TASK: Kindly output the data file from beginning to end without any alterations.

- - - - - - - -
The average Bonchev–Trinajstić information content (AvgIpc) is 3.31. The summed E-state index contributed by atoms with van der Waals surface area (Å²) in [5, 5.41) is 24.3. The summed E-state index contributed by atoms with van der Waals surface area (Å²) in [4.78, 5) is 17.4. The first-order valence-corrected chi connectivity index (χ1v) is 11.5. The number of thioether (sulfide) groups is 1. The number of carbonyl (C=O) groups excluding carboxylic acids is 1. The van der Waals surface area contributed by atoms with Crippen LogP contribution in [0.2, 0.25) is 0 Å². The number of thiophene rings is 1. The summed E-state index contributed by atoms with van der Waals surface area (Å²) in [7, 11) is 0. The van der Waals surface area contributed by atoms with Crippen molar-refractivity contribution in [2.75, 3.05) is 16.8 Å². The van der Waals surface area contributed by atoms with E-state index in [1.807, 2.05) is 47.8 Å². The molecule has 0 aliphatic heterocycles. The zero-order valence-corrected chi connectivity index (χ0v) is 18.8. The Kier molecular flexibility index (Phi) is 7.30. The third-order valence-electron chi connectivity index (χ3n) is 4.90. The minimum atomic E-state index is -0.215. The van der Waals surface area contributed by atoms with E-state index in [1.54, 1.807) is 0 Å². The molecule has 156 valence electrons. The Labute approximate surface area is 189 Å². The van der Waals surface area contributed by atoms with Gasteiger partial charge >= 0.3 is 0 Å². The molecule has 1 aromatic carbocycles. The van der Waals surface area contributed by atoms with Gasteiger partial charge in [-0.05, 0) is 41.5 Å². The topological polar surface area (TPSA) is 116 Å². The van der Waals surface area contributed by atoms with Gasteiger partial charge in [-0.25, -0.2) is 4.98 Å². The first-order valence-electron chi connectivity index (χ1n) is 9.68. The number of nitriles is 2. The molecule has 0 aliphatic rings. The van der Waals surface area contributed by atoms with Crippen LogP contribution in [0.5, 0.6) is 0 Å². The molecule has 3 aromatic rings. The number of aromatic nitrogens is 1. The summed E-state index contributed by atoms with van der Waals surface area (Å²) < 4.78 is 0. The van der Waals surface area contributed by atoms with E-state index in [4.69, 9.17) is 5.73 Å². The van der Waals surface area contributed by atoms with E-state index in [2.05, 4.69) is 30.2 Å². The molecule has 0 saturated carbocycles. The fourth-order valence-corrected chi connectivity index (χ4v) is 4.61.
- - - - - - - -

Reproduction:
The average Bonchev–Trinajstić information content (AvgIpc) is 3.31. The summed E-state index contributed by atoms with van der Waals surface area (Å²) in [5, 5.41) is 24.3. The summed E-state index contributed by atoms with van der Waals surface area (Å²) in [4.78, 5) is 17.4. The first-order valence-corrected chi connectivity index (χ1v) is 11.5. The number of thioether (sulfide) groups is 1. The number of carbonyl (C=O) groups excluding carboxylic acids is 1. The van der Waals surface area contributed by atoms with Crippen LogP contribution in [0.2, 0.25) is 0 Å². The number of thiophene rings is 1. The summed E-state index contributed by atoms with van der Waals surface area (Å²) in [7, 11) is 0. The van der Waals surface area contributed by atoms with Crippen molar-refractivity contribution in [2.75, 3.05) is 16.8 Å². The van der Waals surface area contributed by atoms with E-state index in [1.807, 2.05) is 47.8 Å². The molecule has 0 aliphatic heterocycles. The zero-order valence-corrected chi connectivity index (χ0v) is 18.8. The Kier molecular flexibility index (Phi) is 7.30. The third-order valence-electron chi connectivity index (χ3n) is 4.90. The minimum atomic E-state index is -0.215. The van der Waals surface area contributed by atoms with E-state index in [1.54, 1.807) is 0 Å². The molecule has 156 valence electrons. The Labute approximate surface area is 189 Å². The van der Waals surface area contributed by atoms with Gasteiger partial charge >= 0.3 is 0 Å². The molecule has 1 aromatic carbocycles. The van der Waals surface area contributed by atoms with Gasteiger partial charge in [-0.05, 0) is 41.5 Å². The topological polar surface area (TPSA) is 116 Å². The van der Waals surface area contributed by atoms with Gasteiger partial charge in [-0.25, -0.2) is 4.98 Å². The first-order valence-electron chi connectivity index (χ1n) is 9.68. The number of nitriles is 2. The molecule has 0 aliphatic rings. The van der Waals surface area contributed by atoms with Crippen LogP contribution in [0.5, 0.6) is 0 Å². The molecule has 3 aromatic rings. The number of aromatic nitrogens is 1. The summed E-state index contributed by atoms with van der Waals surface area (Å²) < 4.78 is 0. The van der Waals surface area contributed by atoms with E-state index in [4.69, 9.17) is 5.73 Å². The van der Waals surface area contributed by atoms with E-state index in [2.05, 4.69) is 30.2 Å². The molecule has 0 saturated carbocycles. The fourth-order valence-corrected chi connectivity index (χ4v) is 4.61.